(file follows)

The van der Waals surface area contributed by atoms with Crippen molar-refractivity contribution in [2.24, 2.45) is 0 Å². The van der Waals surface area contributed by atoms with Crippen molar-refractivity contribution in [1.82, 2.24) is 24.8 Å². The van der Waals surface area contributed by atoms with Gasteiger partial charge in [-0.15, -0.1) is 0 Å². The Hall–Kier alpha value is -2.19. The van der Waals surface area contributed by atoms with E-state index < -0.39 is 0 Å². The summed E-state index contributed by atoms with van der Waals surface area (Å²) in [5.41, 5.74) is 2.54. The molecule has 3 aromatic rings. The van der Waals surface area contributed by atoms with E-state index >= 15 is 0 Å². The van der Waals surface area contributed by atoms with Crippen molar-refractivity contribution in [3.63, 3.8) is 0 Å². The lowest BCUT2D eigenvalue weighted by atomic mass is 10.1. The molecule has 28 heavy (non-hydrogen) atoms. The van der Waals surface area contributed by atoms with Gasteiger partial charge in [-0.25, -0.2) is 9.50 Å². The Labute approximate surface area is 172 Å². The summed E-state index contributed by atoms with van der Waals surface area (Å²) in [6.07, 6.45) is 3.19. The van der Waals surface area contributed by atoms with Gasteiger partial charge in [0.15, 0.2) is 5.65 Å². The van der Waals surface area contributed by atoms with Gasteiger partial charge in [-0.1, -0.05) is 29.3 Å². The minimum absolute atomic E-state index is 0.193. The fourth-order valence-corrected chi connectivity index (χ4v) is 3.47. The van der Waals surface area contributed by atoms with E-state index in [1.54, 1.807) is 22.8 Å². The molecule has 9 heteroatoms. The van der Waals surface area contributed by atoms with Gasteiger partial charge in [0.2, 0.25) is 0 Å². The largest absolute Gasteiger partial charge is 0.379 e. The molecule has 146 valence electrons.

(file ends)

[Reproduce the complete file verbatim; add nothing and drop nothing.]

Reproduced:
The van der Waals surface area contributed by atoms with Crippen molar-refractivity contribution in [2.24, 2.45) is 0 Å². The van der Waals surface area contributed by atoms with Crippen molar-refractivity contribution in [1.82, 2.24) is 24.8 Å². The van der Waals surface area contributed by atoms with Gasteiger partial charge in [-0.15, -0.1) is 0 Å². The Hall–Kier alpha value is -2.19. The van der Waals surface area contributed by atoms with E-state index < -0.39 is 0 Å². The summed E-state index contributed by atoms with van der Waals surface area (Å²) in [5.41, 5.74) is 2.54. The molecule has 3 aromatic rings. The van der Waals surface area contributed by atoms with E-state index >= 15 is 0 Å². The van der Waals surface area contributed by atoms with Crippen molar-refractivity contribution in [3.63, 3.8) is 0 Å². The lowest BCUT2D eigenvalue weighted by atomic mass is 10.1. The molecule has 28 heavy (non-hydrogen) atoms. The van der Waals surface area contributed by atoms with Gasteiger partial charge in [-0.25, -0.2) is 9.50 Å². The Labute approximate surface area is 172 Å². The summed E-state index contributed by atoms with van der Waals surface area (Å²) in [6.07, 6.45) is 3.19. The van der Waals surface area contributed by atoms with Gasteiger partial charge in [0.15, 0.2) is 5.65 Å². The van der Waals surface area contributed by atoms with Gasteiger partial charge in [-0.1, -0.05) is 29.3 Å². The minimum absolute atomic E-state index is 0.193. The fourth-order valence-corrected chi connectivity index (χ4v) is 3.47. The van der Waals surface area contributed by atoms with E-state index in [1.54, 1.807) is 22.8 Å². The molecule has 9 heteroatoms. The van der Waals surface area contributed by atoms with Gasteiger partial charge in [0.2, 0.25) is 0 Å². The largest absolute Gasteiger partial charge is 0.379 e. The molecule has 146 valence electrons.